Normal to parallel lines
asked Nov 12, 2016 in Calculus Answers by anonymous

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xy=4 means y=4/x so y'=-4/x^2. The slope of the normal is the negative reciprocal of this: x^2/4 at the point (x,4/x). 4x-y-2=0 is the same as y=4x-2. Lines parallel to this have the same slope, 4. So they are of the form y=4x+c where c is a constant. Therefore the slope of the normal and the parallel must be the same making x^2/4=4. So x^2=16 and x=4 or -4, corresponding to the normals at (4,1) and (-4,-1). Plug in these points and we have 1=16+c or -1=-16+c, making c=-15 or 15 respectively. So y=4x+15 or y=4x-15.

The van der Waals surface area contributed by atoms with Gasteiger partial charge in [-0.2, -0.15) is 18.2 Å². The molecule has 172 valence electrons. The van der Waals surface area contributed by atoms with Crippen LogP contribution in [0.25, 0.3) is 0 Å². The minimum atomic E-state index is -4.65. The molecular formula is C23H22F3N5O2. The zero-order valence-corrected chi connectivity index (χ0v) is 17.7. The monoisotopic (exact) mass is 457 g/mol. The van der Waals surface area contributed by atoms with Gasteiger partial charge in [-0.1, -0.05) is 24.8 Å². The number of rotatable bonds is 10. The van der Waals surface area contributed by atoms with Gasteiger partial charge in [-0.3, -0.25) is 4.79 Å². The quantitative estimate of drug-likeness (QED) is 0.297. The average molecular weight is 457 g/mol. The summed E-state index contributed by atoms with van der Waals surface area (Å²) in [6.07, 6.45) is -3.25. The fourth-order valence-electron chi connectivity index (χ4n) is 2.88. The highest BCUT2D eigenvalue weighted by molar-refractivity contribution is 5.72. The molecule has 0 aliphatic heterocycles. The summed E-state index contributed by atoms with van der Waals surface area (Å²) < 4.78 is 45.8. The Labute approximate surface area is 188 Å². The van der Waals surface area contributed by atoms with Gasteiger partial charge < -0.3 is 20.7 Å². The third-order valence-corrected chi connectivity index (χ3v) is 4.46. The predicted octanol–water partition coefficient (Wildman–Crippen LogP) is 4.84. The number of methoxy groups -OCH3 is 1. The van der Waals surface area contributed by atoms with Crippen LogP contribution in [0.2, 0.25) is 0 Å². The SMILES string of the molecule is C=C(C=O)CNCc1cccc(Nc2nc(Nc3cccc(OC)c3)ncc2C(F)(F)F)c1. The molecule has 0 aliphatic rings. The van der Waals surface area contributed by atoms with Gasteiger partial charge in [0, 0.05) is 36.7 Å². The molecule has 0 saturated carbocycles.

The picture below clearly shows the result. 

The red curve is xy=4; the brown line is 4x-y-2=0; and the blue and green lines are the normals. You can see the two points (4,1) and (-4,-1) where the normals intersect the curve.

 

 

answered Nov 12, 2016 by Rod Top Rated User (442,460 points)
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